Skip to content

March 05, 2015

King Renews Support for Legislation to Curb Youth Homelessness

WASHINGTON, D.C. – U.S Senator Angus King (I-Maine) today renewed his support for the Runaway and Homeless Youth and Trafficking Prevention Act, legislation that strives to curb youth homelessness in Maine and across the country.

“It’s nearly impossible to think about your future when you’re just trying to figure out if you can find a safe place to sleep,” Senator King said. “That’s not right, and it’s just one of the many stark challenges that homeless teens face every day. The programs supported by this bill fund critical services that can get kids off the street, turn their lives around, and give them the hope and shot at success they deserve.”

The legislation, introduced by Senators Pat Leahy (D-Vt.) and Susan Collins (R-Maine), reauthorizes a critical federal grant program established to help states and local communities address the needs of runaway and homeless youth in both urban and rural areas. The bill also extends the Transitional Living Program, which provides longer-term residential services, life skills, education, and employment support to older homeless youth. The proposal also reauthorizes the Street Outreach Program, a community-based program that focuses on crisis intervention.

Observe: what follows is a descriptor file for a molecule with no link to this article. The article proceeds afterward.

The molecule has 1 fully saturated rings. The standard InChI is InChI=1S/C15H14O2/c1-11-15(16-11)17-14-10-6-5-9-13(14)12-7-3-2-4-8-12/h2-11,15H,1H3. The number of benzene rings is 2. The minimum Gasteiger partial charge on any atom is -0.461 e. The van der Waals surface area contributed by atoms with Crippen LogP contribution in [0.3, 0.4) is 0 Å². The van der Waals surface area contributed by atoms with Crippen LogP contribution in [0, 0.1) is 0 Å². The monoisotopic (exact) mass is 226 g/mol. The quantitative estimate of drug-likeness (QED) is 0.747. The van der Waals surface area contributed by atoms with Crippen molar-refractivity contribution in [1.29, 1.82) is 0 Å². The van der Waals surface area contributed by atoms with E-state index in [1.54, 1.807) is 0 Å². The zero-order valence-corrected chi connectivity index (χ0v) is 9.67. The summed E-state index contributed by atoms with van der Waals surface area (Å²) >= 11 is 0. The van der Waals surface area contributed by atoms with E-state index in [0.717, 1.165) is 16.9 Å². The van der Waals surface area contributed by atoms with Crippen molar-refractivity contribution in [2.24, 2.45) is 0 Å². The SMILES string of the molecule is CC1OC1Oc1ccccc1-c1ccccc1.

The reauthorization measure includes important new language to combat human trafficking, as well as a non-discrimination clause to prohibit any grantee from discriminating against a child based on sexual orientation or gender identity. This new language would provide critical protection for the up to 40 percent of homeless youth who identify as LGBT.

According to the National Center for Missing and Endangered Children (NCMEC), approximately 39 percent of the country’s homeless population is under the age of 18, with this demographic at a greater risk of human trafficking, suicide, substance abuse, and incarceration than others in their age group. Additionally, NCMEC also estimates that between 2009 and 2013, roughly 7,000 missing child cases reported were likely child sex trafficking victims.

Organizations in Maine that work to end youth homelessness include Preble Street in Portland, New Beginnings in Lewiston, and Shaw House in Bangor.

Senators Leahy and Collins introduced the legislation last year. Senator King announced his support for it last year after touring several facilities in Portland that provide services to the city’s homeless population.


Next Article » « Previous Article